Slettnes: interesting but alarming results

Hans and I arrived back home last Friday, after a field season at Slettnes with very interesting but also alarming results.

Until this season, we hypothesized that as long as the food situation is good, the Arctic Skuas would be able to withstand the predation pressure by foxes: skuas would breed in higher densities and be more aggressive. However, this years’ results shows we were wrong. Food situation was obviously very good: huge feeding frenzies of Black-legged Kittiwakes, Herring Gulls, Arctic Terns, other seabirds and marine mammals were feeding on pelagic fish just off the peninsula. Arctic Skuas were obviously taking advantage of this. To get an idea what this feeding activity at sea looks like, please have a look at this video of the near-shore gull activity (and a whale, see if you detect the blows!) and another one below showing four species of skua (both videos compiled by Hans).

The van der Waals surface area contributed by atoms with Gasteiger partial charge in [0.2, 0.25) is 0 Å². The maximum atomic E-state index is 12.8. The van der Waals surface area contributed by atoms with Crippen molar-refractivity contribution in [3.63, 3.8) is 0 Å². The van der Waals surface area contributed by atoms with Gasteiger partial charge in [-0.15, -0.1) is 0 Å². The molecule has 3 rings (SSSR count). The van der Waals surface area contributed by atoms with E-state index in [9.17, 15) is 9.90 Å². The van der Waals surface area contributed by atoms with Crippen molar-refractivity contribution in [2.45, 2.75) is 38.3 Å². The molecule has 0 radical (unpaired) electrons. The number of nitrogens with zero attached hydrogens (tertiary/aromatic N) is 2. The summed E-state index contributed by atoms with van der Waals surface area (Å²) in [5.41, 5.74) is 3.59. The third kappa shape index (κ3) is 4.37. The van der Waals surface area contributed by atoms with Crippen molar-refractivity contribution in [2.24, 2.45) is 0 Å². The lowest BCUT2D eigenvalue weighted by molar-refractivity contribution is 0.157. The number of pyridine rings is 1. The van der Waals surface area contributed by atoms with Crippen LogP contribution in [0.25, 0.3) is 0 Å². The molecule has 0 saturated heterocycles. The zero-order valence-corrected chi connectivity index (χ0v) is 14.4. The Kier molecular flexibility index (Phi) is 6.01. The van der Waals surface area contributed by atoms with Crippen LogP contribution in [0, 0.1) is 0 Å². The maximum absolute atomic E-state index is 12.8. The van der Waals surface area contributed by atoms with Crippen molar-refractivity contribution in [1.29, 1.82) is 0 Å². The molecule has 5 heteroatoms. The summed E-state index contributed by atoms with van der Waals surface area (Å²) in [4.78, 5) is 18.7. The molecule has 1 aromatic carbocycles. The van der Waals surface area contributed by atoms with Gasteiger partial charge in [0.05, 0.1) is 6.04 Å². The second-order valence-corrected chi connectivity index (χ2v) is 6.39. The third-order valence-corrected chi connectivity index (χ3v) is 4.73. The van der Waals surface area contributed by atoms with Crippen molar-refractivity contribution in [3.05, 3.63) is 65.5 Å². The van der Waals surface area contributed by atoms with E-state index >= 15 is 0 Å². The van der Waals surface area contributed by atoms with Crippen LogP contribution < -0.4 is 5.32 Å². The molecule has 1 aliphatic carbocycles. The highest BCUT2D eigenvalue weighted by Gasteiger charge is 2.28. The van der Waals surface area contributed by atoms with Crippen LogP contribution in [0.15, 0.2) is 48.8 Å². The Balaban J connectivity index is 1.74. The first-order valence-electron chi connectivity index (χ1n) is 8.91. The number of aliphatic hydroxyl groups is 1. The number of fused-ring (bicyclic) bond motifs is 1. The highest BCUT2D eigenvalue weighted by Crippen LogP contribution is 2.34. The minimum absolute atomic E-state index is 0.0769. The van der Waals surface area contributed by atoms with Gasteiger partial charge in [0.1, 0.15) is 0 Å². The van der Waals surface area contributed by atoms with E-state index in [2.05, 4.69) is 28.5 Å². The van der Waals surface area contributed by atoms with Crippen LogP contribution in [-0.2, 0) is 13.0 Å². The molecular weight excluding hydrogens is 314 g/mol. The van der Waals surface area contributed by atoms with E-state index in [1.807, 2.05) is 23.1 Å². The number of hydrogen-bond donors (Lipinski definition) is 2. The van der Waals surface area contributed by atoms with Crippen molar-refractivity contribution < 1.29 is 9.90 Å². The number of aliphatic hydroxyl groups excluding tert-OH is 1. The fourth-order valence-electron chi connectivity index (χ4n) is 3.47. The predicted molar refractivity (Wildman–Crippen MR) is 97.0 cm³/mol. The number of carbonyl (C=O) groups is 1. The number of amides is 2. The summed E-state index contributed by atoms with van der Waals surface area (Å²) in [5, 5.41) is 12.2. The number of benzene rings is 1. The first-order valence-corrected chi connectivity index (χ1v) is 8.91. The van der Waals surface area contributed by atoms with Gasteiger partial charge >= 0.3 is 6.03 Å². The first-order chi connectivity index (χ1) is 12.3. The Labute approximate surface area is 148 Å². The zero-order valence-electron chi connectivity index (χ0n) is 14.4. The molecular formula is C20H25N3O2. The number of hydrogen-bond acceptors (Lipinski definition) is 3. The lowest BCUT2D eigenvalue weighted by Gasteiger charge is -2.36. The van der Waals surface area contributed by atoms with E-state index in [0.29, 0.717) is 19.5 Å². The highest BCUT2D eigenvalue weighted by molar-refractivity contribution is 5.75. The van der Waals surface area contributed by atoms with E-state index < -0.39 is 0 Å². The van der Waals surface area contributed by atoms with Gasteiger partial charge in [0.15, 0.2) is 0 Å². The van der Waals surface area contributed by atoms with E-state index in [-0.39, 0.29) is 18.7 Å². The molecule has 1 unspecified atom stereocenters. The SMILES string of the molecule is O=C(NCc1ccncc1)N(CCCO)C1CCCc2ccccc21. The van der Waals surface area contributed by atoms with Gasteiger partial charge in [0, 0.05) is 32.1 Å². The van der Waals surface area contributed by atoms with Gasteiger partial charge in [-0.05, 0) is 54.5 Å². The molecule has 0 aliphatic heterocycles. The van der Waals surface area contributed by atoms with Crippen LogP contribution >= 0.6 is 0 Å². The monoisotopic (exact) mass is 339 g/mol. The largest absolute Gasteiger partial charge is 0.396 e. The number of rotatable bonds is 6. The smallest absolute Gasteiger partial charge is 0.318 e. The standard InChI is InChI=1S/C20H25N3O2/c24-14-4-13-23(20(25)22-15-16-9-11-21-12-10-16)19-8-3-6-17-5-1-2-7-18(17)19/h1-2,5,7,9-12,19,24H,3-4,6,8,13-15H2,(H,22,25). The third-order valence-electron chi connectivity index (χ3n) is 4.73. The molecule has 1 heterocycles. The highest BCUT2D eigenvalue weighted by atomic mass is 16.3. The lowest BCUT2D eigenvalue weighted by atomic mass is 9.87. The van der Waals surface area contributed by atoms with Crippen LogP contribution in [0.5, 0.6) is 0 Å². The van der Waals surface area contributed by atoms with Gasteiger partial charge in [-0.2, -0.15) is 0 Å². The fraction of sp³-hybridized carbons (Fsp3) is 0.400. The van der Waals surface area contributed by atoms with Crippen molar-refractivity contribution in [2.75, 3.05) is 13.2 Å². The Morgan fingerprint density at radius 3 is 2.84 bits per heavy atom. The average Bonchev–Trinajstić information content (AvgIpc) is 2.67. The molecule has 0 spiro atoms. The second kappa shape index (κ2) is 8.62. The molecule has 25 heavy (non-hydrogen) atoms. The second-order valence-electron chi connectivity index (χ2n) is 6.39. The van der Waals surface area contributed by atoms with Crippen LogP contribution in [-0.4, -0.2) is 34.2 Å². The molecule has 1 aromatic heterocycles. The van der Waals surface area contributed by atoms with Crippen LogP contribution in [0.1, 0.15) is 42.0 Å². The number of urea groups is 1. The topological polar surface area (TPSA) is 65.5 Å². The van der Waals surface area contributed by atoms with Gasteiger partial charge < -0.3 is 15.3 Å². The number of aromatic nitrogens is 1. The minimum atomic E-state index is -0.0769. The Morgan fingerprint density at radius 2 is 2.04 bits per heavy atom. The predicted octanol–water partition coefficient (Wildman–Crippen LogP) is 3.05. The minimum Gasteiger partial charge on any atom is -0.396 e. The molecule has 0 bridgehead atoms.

Despite the good food situation, the number of breeding pairs did not increase relative to the preceding poor years. Also, aggression levels remained mediocre. And, as already reported in earlier posts, predation rates were high again. Most nests survived for only a few days before disappearing. Contrary to previous years however, many skua pairs produced a second clutch, but many of these clutches were also predated within a few days.

What could explain the high predation rate despite the good food situation? One hypothesis for these patterns is that one fox (or a few?) have specialized on finding Arctic Skua eggs over the past three years. Specialization is impossible to prove with the data available, but one expectation that we can verify is that the same individual fox should reappear in our nest camera pictures. If indeed foxes have specialized on skua eggs, shooting foxes would help decreasing the predation pressure at least until new individuals get specialized.

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Unravelling the mysteries of the Dotterel